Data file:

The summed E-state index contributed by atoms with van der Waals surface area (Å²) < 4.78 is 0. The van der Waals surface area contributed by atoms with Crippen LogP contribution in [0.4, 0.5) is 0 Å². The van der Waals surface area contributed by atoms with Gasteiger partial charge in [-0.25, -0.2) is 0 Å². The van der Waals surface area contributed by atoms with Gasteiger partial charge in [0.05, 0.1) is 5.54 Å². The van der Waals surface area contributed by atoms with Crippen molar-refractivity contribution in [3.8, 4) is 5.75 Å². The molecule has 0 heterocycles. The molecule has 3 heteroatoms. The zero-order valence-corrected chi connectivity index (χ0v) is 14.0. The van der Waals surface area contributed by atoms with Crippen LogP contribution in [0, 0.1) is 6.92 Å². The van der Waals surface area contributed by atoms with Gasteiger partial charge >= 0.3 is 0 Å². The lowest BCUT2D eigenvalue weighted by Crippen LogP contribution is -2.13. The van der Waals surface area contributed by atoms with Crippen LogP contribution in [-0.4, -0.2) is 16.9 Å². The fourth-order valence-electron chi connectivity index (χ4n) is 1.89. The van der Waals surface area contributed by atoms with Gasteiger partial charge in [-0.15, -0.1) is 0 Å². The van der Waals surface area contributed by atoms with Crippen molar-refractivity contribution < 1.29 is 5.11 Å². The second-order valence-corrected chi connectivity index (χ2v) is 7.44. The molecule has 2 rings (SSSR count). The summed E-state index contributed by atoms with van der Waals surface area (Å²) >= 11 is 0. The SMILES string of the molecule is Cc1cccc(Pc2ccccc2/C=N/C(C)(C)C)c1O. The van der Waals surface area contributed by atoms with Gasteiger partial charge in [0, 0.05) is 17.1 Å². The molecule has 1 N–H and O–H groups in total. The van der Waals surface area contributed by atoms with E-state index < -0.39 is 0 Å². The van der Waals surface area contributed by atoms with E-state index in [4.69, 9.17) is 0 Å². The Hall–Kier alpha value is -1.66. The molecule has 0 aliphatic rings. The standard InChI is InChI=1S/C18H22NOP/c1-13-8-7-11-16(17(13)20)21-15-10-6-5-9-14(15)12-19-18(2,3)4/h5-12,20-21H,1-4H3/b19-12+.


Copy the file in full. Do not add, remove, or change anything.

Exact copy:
The summed E-state index contributed by atoms with van der Waals surface area (Å²) < 4.78 is 0. The van der Waals surface area contributed by atoms with Crippen LogP contribution in [0.4, 0.5) is 0 Å². The van der Waals surface area contributed by atoms with Gasteiger partial charge in [-0.25, -0.2) is 0 Å². The van der Waals surface area contributed by atoms with Gasteiger partial charge in [0.05, 0.1) is 5.54 Å². The van der Waals surface area contributed by atoms with Crippen molar-refractivity contribution in [3.8, 4) is 5.75 Å². The molecule has 0 heterocycles. The molecule has 3 heteroatoms. The zero-order valence-corrected chi connectivity index (χ0v) is 14.0. The van der Waals surface area contributed by atoms with Crippen LogP contribution in [0, 0.1) is 6.92 Å². The van der Waals surface area contributed by atoms with Gasteiger partial charge >= 0.3 is 0 Å². The lowest BCUT2D eigenvalue weighted by Crippen LogP contribution is -2.13. The van der Waals surface area contributed by atoms with Crippen LogP contribution in [-0.4, -0.2) is 16.9 Å². The fourth-order valence-electron chi connectivity index (χ4n) is 1.89. The van der Waals surface area contributed by atoms with Gasteiger partial charge in [-0.15, -0.1) is 0 Å². The van der Waals surface area contributed by atoms with Crippen molar-refractivity contribution < 1.29 is 5.11 Å². The second-order valence-corrected chi connectivity index (χ2v) is 7.44. The molecule has 2 rings (SSSR count). The summed E-state index contributed by atoms with van der Waals surface area (Å²) >= 11 is 0. The SMILES string of the molecule is Cc1cccc(Pc2ccccc2/C=N/C(C)(C)C)c1O. The van der Waals surface area contributed by atoms with Gasteiger partial charge in [0, 0.05) is 17.1 Å². The molecule has 1 N–H and O–H groups in total. The van der Waals surface area contributed by atoms with E-state index < -0.39 is 0 Å². The van der Waals surface area contributed by atoms with E-state index in [4.69, 9.17) is 0 Å². The Hall–Kier alpha value is -1.66. The molecule has 0 aliphatic rings. The standard InChI is InChI=1S/C18H22NOP/c1-13-8-7-11-16(17(13)20)21-15-10-6-5-9-14(15)12-19-18(2,3)4/h5-12,20-21H,1-4H3/b19-12+.